Becca linked to an article about a woman who was annoyed at having to pay largely out of pocked when she had a baby. Lately, I’ve been thinking a lot about the difference between insurance and a health care plan. Insurance, per google’s definitions, is either “promise of reimbursement in the case of loss” or “A means of indemnity against occurrence of a uncertain event” or ” form of risk management primarily used to hedge against the risk of a contingent loss.” In other words, it’s money you pay to someone in case you have a problem with your health. It’s not a system where you give someone $10 a month to pay your $100 monthly health bills. You give someone $10 a month to pay your $5 a month health bills in case they become $100. If they’re already $100, the health care company is going to want at least $105 a month and perhaps $200 a month if initially high bills imply a higher risk of increase.
Anyway, what health insurance company in their right mind would pay to “insure” a married childless 25 year old woman against the risk of pregnancy? It doesn’t make any sense. Let’s assume 50% of privately insured couples between 25 and 35 will have a baby in that time period. Either everyone can pay $10000 for those babies, or the 50% that have the babies can pay $20000. I’m not sure the former method necessarily makes more sense than the latter.
Next, the author says, “After several years in Europe—where coverage was, as goes the cliché, comprehensive and nearly free . . . .” Coverage in Europe is *not* free. Everyone pays for it with extremely high taxes. And perhaps that’s right and reasonable. However, calling it free is ridiculous. In fact, I would say anyone who moves to Europe for a few years to have a baby or other expensive health care events is ripping off their fellow citizens, since they skipped paying the taxes their entire lives that pay for this stuff.
It seems like people should form cooperatives to negotiate better deals with insurance companies. These cooperatives could be extended the same rights as employers. I know my employer re-negotiates our healthcare every year, and my payments haven’t gone up at all in the last 3 years despite constant benefits as we’ve grown larger and our bargaining power has increased. Negotiating to become a member of a cooperative would be interesting since the cooperatives would obviously want to seek out young healthy members. Anyway, some kind of negotiating power is obviously needed.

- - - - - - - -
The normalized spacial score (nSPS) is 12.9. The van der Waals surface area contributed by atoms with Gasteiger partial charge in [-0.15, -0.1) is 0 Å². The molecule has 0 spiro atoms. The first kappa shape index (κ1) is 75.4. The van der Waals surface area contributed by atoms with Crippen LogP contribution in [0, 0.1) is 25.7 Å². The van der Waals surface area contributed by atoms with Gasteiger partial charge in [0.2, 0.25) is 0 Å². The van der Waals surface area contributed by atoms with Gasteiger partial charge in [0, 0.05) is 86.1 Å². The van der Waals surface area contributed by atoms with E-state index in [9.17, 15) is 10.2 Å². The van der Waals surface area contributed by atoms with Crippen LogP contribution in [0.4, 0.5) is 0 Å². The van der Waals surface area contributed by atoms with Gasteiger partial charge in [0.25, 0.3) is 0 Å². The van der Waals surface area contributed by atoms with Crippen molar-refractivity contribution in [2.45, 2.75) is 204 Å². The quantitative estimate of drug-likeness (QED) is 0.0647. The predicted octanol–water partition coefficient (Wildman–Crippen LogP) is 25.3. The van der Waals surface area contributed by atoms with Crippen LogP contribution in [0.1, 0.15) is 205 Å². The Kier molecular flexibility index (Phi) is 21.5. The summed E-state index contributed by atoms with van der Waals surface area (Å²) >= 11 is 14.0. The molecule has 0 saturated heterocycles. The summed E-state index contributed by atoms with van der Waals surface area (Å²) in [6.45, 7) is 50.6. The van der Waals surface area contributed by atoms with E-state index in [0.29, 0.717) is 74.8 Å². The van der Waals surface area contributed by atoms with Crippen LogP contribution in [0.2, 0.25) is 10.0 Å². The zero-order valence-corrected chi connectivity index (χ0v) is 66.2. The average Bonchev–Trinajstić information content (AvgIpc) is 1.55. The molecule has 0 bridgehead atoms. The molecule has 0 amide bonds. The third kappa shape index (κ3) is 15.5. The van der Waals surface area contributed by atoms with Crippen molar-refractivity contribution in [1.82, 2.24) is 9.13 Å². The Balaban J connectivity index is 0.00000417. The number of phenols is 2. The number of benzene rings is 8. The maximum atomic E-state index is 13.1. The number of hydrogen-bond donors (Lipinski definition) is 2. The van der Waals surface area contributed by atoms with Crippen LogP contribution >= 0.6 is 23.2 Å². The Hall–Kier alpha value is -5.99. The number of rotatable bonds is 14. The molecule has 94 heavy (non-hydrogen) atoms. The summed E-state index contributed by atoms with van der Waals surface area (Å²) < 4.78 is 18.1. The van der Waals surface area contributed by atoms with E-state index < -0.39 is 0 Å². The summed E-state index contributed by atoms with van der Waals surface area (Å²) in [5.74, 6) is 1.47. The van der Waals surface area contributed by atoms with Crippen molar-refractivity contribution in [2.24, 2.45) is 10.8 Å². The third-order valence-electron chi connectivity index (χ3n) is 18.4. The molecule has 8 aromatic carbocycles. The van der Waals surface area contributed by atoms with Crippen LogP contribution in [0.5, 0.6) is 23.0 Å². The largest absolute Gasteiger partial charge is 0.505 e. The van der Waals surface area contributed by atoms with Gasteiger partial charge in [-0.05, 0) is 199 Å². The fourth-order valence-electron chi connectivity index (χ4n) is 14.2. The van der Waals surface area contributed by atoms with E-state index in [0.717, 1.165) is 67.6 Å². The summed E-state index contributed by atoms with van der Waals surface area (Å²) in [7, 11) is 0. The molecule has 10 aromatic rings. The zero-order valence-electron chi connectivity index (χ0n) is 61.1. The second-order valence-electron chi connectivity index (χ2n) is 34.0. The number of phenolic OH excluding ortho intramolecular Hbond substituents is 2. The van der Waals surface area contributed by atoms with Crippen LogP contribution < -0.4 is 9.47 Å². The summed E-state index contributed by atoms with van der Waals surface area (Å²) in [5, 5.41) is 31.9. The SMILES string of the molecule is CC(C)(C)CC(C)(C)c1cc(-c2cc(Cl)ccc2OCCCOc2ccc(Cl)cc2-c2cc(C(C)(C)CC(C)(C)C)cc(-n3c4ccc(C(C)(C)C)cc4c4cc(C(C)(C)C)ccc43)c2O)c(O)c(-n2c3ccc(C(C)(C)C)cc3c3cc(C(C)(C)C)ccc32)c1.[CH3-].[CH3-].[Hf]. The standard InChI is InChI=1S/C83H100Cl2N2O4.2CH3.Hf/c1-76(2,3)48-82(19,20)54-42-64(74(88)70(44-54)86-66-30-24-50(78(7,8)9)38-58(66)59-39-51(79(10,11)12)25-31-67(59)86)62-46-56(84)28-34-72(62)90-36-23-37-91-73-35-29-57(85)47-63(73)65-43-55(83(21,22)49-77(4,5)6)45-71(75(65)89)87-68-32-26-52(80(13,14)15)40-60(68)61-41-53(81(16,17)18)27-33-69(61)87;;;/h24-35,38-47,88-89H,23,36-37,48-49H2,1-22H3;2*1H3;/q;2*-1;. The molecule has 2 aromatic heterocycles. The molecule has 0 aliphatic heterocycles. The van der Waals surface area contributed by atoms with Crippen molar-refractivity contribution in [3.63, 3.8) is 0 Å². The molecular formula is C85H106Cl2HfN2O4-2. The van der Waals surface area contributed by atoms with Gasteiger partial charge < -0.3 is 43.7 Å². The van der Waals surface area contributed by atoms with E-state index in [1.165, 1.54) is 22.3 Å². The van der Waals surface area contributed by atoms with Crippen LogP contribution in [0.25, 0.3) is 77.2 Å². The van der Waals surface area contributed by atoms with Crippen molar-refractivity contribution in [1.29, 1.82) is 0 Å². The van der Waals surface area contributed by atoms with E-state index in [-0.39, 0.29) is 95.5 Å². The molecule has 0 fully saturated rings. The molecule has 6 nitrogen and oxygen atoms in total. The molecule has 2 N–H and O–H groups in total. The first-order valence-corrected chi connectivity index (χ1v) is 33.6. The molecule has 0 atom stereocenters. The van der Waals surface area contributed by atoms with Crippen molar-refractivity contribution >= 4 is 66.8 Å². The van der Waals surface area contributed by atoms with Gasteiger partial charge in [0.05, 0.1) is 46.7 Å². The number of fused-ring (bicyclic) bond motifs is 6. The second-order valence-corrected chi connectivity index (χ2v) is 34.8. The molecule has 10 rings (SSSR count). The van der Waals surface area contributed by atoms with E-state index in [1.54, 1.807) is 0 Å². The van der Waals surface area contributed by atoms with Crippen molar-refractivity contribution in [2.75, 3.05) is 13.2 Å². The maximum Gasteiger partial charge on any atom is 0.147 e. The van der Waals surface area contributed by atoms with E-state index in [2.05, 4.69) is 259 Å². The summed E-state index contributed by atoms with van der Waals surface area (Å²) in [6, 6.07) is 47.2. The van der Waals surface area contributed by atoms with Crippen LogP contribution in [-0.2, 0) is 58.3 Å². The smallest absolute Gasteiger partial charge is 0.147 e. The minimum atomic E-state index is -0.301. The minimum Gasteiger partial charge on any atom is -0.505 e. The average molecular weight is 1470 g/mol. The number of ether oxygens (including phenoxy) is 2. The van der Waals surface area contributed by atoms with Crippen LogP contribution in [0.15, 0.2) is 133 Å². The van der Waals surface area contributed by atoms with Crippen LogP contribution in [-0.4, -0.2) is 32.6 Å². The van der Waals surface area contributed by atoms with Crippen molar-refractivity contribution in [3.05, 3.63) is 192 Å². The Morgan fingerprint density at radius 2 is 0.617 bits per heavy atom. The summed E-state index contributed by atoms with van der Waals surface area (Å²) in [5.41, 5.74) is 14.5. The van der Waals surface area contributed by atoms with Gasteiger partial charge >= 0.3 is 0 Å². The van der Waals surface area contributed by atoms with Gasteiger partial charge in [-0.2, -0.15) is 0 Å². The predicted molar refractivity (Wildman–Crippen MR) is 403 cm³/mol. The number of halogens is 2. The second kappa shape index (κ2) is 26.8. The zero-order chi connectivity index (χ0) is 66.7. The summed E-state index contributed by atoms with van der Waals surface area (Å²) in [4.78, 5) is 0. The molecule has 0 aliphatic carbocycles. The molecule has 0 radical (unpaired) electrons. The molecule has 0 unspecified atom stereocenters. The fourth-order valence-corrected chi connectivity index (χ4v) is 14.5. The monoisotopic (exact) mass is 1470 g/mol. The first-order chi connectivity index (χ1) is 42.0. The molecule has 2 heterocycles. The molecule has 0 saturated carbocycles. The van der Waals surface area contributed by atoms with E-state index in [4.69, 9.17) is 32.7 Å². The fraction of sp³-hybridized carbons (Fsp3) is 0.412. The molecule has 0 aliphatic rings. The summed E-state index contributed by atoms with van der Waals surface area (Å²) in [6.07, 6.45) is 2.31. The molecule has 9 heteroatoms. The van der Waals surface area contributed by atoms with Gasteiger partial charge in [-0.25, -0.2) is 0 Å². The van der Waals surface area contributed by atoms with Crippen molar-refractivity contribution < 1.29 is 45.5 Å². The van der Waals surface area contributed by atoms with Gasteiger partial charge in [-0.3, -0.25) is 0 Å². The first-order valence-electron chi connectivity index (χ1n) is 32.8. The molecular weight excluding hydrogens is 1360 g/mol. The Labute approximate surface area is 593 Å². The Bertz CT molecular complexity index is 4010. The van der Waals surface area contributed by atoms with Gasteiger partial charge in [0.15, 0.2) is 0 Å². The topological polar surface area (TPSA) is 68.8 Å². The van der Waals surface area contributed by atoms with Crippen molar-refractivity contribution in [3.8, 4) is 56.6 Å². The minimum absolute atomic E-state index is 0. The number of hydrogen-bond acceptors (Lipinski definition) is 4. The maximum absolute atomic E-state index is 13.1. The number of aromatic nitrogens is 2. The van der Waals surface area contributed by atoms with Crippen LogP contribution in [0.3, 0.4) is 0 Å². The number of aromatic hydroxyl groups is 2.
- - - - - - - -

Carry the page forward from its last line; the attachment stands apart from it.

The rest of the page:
Society should probably bear the cost of childbirth, and that’s how employee-based health care works. A company has a mix of old and young, single and married, so only a few people are having children at a time. Everyone pays for it. However, an individual planning imminently to have a child railing against an insurance company for not wanting to pay for it is silly. Insurance companies are for-profit establishments. I read so often about people complaining about not being able to find “insurance” for existing problems or complaints. Insurance is protection against future catastrophe, and that’s why you have to buy it when you’re healthy or else expect to at least pay for your existing complaints. Let’s not blame the insurance company. Blame the government for not mandating coverage, perhaps.
Also, the writer says she shows up at the hospital thinking she’s covered. Apparently they had to search for a company with maternity coverage – and they didn’t check what the limit was? My insurance comes with a little book explaining what my benefits are. It’s 30 pages with large writing and really not all that complicated. Some things are covered; other’s aren’t. I’m surprised this clearly articulate journalist shouldn’t figure it out.